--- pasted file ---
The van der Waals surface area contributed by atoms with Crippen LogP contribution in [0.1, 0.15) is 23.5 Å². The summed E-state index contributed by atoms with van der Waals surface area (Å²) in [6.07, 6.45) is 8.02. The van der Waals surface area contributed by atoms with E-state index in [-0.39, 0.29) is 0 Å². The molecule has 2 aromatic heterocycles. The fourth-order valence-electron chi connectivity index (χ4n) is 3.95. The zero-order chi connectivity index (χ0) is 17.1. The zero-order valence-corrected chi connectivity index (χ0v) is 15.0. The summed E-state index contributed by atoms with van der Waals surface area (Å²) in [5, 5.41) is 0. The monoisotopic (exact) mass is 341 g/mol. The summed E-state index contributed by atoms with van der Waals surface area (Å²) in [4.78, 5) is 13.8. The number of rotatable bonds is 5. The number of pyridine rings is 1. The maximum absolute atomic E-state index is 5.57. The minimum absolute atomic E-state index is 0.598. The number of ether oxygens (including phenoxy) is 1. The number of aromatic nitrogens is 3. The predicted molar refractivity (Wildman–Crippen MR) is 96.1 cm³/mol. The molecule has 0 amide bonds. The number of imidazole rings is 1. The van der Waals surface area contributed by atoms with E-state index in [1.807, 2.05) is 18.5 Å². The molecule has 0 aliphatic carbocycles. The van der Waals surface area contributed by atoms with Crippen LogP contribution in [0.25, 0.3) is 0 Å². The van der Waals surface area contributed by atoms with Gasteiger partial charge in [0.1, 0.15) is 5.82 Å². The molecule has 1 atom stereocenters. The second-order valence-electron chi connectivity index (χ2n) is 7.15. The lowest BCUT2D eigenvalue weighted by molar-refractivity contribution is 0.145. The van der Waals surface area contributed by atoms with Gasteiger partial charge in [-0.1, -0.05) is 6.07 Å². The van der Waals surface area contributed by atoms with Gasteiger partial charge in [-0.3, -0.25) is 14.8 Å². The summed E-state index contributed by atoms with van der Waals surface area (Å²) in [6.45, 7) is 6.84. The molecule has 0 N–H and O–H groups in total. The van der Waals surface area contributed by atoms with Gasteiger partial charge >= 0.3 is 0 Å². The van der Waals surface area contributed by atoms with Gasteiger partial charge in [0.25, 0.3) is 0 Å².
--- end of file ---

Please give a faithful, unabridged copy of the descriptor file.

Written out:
The van der Waals surface area contributed by atoms with Crippen LogP contribution in [0.1, 0.15) is 23.5 Å². The summed E-state index contributed by atoms with van der Waals surface area (Å²) in [6.07, 6.45) is 8.02. The van der Waals surface area contributed by atoms with E-state index in [-0.39, 0.29) is 0 Å². The molecule has 2 aromatic heterocycles. The fourth-order valence-electron chi connectivity index (χ4n) is 3.95. The zero-order chi connectivity index (χ0) is 17.1. The zero-order valence-corrected chi connectivity index (χ0v) is 15.0. The summed E-state index contributed by atoms with van der Waals surface area (Å²) in [5, 5.41) is 0. The monoisotopic (exact) mass is 341 g/mol. The summed E-state index contributed by atoms with van der Waals surface area (Å²) in [4.78, 5) is 13.8. The number of rotatable bonds is 5. The number of pyridine rings is 1. The maximum absolute atomic E-state index is 5.57. The minimum absolute atomic E-state index is 0.598. The number of ether oxygens (including phenoxy) is 1. The number of aromatic nitrogens is 3. The predicted molar refractivity (Wildman–Crippen MR) is 96.1 cm³/mol. The molecule has 0 amide bonds. The number of imidazole rings is 1. The van der Waals surface area contributed by atoms with E-state index in [1.807, 2.05) is 18.5 Å². The molecule has 0 aliphatic carbocycles. The van der Waals surface area contributed by atoms with Crippen LogP contribution in [0.25, 0.3) is 0 Å². The van der Waals surface area contributed by atoms with Gasteiger partial charge in [0.1, 0.15) is 5.82 Å². The molecule has 1 atom stereocenters. The second-order valence-electron chi connectivity index (χ2n) is 7.15. The lowest BCUT2D eigenvalue weighted by molar-refractivity contribution is 0.145. The van der Waals surface area contributed by atoms with Gasteiger partial charge in [-0.1, -0.05) is 6.07 Å². The van der Waals surface area contributed by atoms with Gasteiger partial charge in [-0.3, -0.25) is 14.8 Å². The summed E-state index contributed by atoms with van der Waals surface area (Å²) in [6.45, 7) is 6.84. The molecule has 0 N–H and O–H groups in total. The van der Waals surface area contributed by atoms with Gasteiger partial charge >= 0.3 is 0 Å². The van der Waals surface area contributed by atoms with Gasteiger partial charge in [0.25, 0.3) is 0 Å².